Woolf vs. Milton; Round 1

“The hungry Sheep look up, and are not fed,
But swoln with wind, and the rank mist they draw,
Rot inwardly, and foul contagion spread:
Besides what the grim Woolf with privy paw
Daily devours apace, and nothing sed,
But that two-handed engine at the door,
Stands ready to smite once, and smite no more.”
-Milton, Lycidas 125-131

Isn’t it amusing that Milton’s poem that Virginia Woolf calls out by name in her critical essay A Room of One’s Own contains her last named in it? Of course, it is not referring to her on any level, be it that the poem was written nearly 150 years before Woolf was born. It is interesting though, that ‘grim Woolf’ here is reference to the Catholic Church.

Woolf, obviously opposed to the Church by her sexual views as well as her pronounced agnosticism. Yet, despite Milton’s speaking out against the corrupt bishops and other Church figures, Woolf takes it upon herself to poke fun at Milton in her essay. She does not go into too much terrible detail about why she wonders what word Milton had dare think of changing, but in the end, she does not classify him within her group of ‘androgynous’ writers.

Yet, Milton was an extremely politically active figure who commonly was a thorn in the side for many a bishop or king. Perhaps, his involvement deemed him too Christian, since he never thought of breaking away from the Church, only sticking to strong, Protestant beliefs. Yet, for someone who has been linked to Virgil and Homer, should not he be included within Woolf’s list of writers? Milton seems to just be getting the short end of the stick. Perhaps it is that he merely lived in a time when women’s rights were not in the collective, public consciousness. Then why does Shakespeare, who lived only a generation or two before Milton, get elevated to the highest in the pantheon? Perhaps it is that his true identity has remained shrouded in mystery or that his body of work is greater than Milton’s?

It’s all very debatable. Certainly, there is a case for both Milton and Shakespeare in that heavyweight match. Yet, just as Woolf strives to change the tempo of the novel and pursue a different lifestyle than was the norm, Milton, too, ruffles some feathers of his contemporaries. Maybe, just maybe, if they had met, Woolf would have warmed to Milton. Or at the very least, they’d have gotten into a great argument.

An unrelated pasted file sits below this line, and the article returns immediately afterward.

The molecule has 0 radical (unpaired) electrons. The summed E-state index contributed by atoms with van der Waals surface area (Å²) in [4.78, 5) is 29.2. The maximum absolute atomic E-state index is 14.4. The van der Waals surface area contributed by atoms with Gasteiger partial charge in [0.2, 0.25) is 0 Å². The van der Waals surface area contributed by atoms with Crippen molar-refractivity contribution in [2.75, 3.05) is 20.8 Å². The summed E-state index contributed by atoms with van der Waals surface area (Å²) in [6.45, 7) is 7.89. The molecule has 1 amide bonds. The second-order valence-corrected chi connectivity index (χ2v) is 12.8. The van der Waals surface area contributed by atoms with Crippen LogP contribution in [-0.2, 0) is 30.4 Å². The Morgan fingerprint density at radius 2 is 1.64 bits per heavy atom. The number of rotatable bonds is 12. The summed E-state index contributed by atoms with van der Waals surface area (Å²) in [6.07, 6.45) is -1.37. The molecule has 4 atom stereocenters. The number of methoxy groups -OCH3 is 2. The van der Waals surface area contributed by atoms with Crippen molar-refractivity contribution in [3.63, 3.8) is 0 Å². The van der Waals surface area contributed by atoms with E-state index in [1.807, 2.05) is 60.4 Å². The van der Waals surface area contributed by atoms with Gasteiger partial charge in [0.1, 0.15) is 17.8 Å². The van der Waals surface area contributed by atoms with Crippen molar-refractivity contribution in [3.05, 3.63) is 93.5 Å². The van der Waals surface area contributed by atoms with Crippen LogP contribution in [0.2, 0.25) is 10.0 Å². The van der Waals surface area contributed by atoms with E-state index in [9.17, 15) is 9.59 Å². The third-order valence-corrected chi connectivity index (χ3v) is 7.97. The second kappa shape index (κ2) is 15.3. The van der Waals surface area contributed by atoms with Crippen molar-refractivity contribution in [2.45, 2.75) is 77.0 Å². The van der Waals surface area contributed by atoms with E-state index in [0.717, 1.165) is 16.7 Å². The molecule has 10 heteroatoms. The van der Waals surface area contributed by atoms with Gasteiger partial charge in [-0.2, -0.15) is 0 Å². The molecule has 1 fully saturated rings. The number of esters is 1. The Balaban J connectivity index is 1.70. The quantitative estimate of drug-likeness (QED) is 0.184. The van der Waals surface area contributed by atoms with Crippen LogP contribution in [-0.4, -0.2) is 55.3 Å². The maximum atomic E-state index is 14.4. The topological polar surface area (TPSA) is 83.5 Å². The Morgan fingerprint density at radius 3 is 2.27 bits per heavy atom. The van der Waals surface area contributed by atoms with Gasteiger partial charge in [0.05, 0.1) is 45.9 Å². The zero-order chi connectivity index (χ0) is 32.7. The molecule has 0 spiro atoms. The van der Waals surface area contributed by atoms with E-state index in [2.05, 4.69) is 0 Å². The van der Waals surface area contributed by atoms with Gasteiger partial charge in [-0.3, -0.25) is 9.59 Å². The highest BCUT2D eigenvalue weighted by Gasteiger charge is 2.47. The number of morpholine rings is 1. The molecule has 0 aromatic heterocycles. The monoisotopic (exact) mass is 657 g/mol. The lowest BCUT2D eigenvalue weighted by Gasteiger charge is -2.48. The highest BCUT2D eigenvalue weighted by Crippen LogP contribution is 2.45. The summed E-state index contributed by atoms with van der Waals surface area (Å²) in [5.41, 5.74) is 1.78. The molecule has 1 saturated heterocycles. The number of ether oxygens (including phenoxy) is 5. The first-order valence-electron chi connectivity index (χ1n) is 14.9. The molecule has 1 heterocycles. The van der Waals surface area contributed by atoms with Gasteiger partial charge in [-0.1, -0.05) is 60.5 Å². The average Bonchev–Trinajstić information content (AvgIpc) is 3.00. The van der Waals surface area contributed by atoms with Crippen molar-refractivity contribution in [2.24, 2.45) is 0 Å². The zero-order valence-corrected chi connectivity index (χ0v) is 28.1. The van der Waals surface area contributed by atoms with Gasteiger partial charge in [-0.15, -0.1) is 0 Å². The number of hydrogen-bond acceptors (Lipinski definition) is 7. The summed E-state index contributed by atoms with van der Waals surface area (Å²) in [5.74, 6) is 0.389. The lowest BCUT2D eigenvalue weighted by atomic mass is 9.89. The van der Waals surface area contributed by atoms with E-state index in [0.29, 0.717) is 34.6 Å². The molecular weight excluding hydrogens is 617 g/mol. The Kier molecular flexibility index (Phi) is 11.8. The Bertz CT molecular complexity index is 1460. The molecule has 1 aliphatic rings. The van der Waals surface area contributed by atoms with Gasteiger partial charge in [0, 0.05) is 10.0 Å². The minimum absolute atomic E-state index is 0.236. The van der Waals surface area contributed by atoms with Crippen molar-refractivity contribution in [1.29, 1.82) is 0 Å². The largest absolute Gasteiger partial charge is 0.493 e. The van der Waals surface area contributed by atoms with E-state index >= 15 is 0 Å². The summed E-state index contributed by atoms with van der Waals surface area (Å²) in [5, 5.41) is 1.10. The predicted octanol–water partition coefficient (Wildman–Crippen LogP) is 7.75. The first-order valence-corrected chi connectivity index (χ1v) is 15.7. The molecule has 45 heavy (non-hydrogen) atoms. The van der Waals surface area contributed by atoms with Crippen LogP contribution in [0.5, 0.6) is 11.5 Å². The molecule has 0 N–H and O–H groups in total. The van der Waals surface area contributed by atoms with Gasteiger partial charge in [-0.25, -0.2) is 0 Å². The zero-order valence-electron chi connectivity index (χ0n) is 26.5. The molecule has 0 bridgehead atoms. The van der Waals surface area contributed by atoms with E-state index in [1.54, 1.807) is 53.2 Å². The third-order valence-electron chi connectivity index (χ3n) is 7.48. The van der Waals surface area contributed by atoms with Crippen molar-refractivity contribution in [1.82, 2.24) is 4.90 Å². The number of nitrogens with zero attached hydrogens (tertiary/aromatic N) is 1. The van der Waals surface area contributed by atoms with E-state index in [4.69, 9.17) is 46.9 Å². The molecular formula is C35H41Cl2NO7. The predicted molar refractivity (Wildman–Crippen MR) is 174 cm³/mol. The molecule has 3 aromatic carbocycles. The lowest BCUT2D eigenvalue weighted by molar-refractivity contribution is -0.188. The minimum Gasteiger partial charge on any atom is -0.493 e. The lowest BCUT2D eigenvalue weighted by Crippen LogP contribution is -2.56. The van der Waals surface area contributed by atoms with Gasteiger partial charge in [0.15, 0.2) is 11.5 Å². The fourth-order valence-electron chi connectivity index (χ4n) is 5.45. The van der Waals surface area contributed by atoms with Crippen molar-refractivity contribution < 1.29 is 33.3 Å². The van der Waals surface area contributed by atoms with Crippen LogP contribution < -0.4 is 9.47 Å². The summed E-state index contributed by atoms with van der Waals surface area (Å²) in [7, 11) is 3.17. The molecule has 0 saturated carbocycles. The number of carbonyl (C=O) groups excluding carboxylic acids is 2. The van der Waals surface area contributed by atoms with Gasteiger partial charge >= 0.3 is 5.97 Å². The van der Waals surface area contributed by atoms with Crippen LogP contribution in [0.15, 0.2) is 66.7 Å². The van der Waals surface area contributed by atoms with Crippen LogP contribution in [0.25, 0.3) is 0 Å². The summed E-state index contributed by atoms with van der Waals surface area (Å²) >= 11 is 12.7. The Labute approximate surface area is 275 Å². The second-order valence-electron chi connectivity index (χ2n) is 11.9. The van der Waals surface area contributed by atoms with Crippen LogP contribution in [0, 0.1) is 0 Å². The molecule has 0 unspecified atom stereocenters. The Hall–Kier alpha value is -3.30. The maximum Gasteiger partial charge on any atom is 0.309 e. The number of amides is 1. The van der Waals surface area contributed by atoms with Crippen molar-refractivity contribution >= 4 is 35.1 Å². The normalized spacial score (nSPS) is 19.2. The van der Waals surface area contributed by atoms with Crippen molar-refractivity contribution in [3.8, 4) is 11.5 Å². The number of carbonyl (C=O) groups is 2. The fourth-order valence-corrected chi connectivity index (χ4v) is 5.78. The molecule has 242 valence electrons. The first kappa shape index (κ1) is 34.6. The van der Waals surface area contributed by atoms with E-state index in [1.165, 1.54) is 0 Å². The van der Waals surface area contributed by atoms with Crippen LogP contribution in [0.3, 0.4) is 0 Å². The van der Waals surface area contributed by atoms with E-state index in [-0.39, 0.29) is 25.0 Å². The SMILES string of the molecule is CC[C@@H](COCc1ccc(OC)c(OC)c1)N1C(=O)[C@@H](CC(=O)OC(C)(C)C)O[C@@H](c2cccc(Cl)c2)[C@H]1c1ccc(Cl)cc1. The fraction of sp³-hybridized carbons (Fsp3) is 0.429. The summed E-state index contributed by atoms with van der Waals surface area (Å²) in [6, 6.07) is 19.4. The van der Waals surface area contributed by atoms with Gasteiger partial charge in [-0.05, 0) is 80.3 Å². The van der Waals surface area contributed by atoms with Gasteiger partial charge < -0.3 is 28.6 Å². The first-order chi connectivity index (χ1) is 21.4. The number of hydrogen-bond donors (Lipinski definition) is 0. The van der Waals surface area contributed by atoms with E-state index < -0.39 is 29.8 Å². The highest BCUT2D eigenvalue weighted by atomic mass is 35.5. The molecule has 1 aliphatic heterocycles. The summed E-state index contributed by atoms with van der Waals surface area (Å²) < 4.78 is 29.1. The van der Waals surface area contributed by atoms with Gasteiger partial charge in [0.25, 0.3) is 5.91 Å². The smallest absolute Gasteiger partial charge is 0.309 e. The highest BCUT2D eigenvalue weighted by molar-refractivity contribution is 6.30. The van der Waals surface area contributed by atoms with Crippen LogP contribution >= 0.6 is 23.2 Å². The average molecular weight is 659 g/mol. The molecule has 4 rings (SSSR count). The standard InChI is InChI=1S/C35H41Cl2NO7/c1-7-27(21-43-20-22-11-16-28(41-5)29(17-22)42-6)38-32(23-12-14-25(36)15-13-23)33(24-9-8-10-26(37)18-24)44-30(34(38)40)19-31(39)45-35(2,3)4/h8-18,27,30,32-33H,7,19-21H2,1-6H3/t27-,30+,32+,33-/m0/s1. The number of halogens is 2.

The Inheritance of Woolf (Good and Bad) in The Hours.

When I finished watching Stephen Daldry’s The Hours, I was plagued by a feeling of ambivalence. Bookended by the image of Virginia Woolf’s slow and resolute tread into the River Ouse, the plot weaves in-and-out of the lives of three women: Woolf (Nicole Kidman) in 1923, Laura Brown (Julianne Moore) in 1951 and Clarissa Vaughan (Meryl Streep) in 2001. Switching off the television after the final scene and staring at the dark screen, I sat on the couch quietly deciding how I felt about the film. This was two weeks ago. I’m still trying to make that decision.

In the tradition of Mrs. Dalloway, the plot traces one day in the lives of Virginia (writing her masterpiece), Laura (reading Woolf’s masterpiece), and Clarissa (living Woolf’s masterpiece). Although the women live in different places and times, they struggle with similar issues and choices: art or obscurity, happiness or dissatisfaction, life or death. While I felt like I understood the creative quandaries of Virginia and Clarissa, perhaps because of my enrollment in the class and having read Mrs. Dalloway, I (like Pat) was frustrated with Laura Brown. Sure, she was unhappy. Sure, she felt trapped. Haven’t we all experienced the panicked pangs of displeasure? Do we all give up? No. Are we supposed to, according to Laura? While I do not agree with her decision and her later pseudo-redemption with her "I chose life" speech, I do understand her vital role in the plot. At least, for my own purposes. She is the example of the choice to live selfishly. While she chooses to live, she ruins those closest to her. I suppose the unanswered questions and the ambiguous functions which attach themselves to these characters is the very essence of the film.

Despite my frustration with Laura Brown, I was deeply interested in the broken relationship she had with her son, Richard, especially in light of current events. When I read that Nicholas Hughes, the son of Sylvia Plath and Ted Hughes, had committed suicide last week, I instantly had an image of Richard Brown letting himself fall from his apartment window. The ensuing media-based scientific debates about a hereditary inclination to suicide made me think about the legacy that parents left their children: Laura’s to Richard and Leslie Stephen’s to his daughter Virginia. Laura’s abandonment, her figurative suicide, not only influences Richard’s life, but also his writing. He writes about her as if she killed herself – to him, she is dead. However, he does write about her, just as Woolf wrote about her father in To the Lighthouse. While we are never told whether or not Richard’s writing helped him come to terms with his mother’s desertion, his act of writing about his mother in an attempt to better understand her strikes a chord of resonance with Woolf’s writing that is both subtle and sincere.